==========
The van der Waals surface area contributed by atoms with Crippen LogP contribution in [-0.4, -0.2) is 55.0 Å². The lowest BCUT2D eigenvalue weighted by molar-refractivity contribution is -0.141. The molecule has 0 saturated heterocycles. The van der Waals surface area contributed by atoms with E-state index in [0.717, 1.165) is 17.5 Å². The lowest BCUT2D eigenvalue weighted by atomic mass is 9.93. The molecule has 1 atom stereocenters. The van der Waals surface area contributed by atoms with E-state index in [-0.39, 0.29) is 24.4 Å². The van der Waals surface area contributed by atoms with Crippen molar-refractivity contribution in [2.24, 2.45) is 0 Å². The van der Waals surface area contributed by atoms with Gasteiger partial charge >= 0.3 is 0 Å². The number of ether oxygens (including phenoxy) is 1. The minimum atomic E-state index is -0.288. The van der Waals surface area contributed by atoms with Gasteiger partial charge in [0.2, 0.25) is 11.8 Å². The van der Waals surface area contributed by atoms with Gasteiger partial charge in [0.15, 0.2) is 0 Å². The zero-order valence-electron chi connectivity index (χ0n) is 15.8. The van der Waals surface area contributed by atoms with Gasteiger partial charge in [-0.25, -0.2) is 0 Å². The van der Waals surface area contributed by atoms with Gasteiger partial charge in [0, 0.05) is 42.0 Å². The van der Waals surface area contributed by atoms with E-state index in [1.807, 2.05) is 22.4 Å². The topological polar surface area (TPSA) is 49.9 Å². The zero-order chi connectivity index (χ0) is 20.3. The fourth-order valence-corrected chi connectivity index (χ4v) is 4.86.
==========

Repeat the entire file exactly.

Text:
The van der Waals surface area contributed by atoms with Crippen LogP contribution in [-0.4, -0.2) is 55.0 Å². The lowest BCUT2D eigenvalue weighted by molar-refractivity contribution is -0.141. The molecule has 0 saturated heterocycles. The van der Waals surface area contributed by atoms with E-state index in [0.717, 1.165) is 17.5 Å². The lowest BCUT2D eigenvalue weighted by atomic mass is 9.93. The molecule has 1 atom stereocenters. The van der Waals surface area contributed by atoms with E-state index in [-0.39, 0.29) is 24.4 Å². The van der Waals surface area contributed by atoms with Crippen molar-refractivity contribution in [2.24, 2.45) is 0 Å². The van der Waals surface area contributed by atoms with Gasteiger partial charge >= 0.3 is 0 Å². The number of ether oxygens (including phenoxy) is 1. The minimum atomic E-state index is -0.288. The van der Waals surface area contributed by atoms with Gasteiger partial charge in [0.2, 0.25) is 11.8 Å². The van der Waals surface area contributed by atoms with Gasteiger partial charge in [0.15, 0.2) is 0 Å². The zero-order valence-electron chi connectivity index (χ0n) is 15.8. The van der Waals surface area contributed by atoms with Gasteiger partial charge in [-0.25, -0.2) is 0 Å². The van der Waals surface area contributed by atoms with Gasteiger partial charge in [0, 0.05) is 42.0 Å². The van der Waals surface area contributed by atoms with E-state index in [1.807, 2.05) is 22.4 Å². The topological polar surface area (TPSA) is 49.9 Å². The zero-order chi connectivity index (χ0) is 20.3. The fourth-order valence-corrected chi connectivity index (χ4v) is 4.86.